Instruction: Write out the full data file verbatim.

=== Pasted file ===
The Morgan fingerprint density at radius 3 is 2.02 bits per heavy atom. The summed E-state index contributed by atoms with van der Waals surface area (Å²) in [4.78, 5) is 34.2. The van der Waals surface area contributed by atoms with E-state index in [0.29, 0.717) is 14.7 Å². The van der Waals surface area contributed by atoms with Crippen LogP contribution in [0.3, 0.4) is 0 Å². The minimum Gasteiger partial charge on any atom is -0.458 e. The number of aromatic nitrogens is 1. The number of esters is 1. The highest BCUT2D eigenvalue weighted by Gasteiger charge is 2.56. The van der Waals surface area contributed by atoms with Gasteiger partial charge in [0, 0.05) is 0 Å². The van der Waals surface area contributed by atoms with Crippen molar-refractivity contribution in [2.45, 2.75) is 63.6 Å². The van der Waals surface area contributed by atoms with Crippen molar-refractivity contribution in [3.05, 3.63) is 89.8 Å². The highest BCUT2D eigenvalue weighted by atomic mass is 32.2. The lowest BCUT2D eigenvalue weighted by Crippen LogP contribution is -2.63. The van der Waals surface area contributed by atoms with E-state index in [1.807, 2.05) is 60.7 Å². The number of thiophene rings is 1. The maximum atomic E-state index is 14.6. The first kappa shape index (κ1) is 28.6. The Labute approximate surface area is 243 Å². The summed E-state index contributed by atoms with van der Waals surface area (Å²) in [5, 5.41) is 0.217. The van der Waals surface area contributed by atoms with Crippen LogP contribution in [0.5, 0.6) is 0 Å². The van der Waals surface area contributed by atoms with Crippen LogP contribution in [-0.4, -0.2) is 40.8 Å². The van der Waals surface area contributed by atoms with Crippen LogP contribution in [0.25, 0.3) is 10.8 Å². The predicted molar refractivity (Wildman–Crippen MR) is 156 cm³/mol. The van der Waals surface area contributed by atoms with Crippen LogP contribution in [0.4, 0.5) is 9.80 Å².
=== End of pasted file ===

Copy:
The Morgan fingerprint density at radius 3 is 2.02 bits per heavy atom. The summed E-state index contributed by atoms with van der Waals surface area (Å²) in [4.78, 5) is 34.2. The van der Waals surface area contributed by atoms with E-state index in [0.29, 0.717) is 14.7 Å². The van der Waals surface area contributed by atoms with Crippen LogP contribution in [0.3, 0.4) is 0 Å². The minimum Gasteiger partial charge on any atom is -0.458 e. The number of aromatic nitrogens is 1. The number of esters is 1. The highest BCUT2D eigenvalue weighted by Gasteiger charge is 2.56. The van der Waals surface area contributed by atoms with Gasteiger partial charge in [0, 0.05) is 0 Å². The van der Waals surface area contributed by atoms with Crippen molar-refractivity contribution in [2.45, 2.75) is 63.6 Å². The van der Waals surface area contributed by atoms with Crippen molar-refractivity contribution in [3.05, 3.63) is 89.8 Å². The highest BCUT2D eigenvalue weighted by atomic mass is 32.2. The lowest BCUT2D eigenvalue weighted by Crippen LogP contribution is -2.63. The van der Waals surface area contributed by atoms with E-state index in [1.807, 2.05) is 60.7 Å². The number of thiophene rings is 1. The maximum atomic E-state index is 14.6. The first kappa shape index (κ1) is 28.6. The Labute approximate surface area is 243 Å². The summed E-state index contributed by atoms with van der Waals surface area (Å²) in [5, 5.41) is 0.217. The van der Waals surface area contributed by atoms with Crippen LogP contribution in [0.5, 0.6) is 0 Å². The van der Waals surface area contributed by atoms with Crippen LogP contribution in [-0.4, -0.2) is 40.8 Å². The van der Waals surface area contributed by atoms with Crippen LogP contribution in [0.25, 0.3) is 10.8 Å². The predicted molar refractivity (Wildman–Crippen MR) is 156 cm³/mol. The van der Waals surface area contributed by atoms with Crippen LogP contribution in [0.4, 0.5) is 9.80 Å².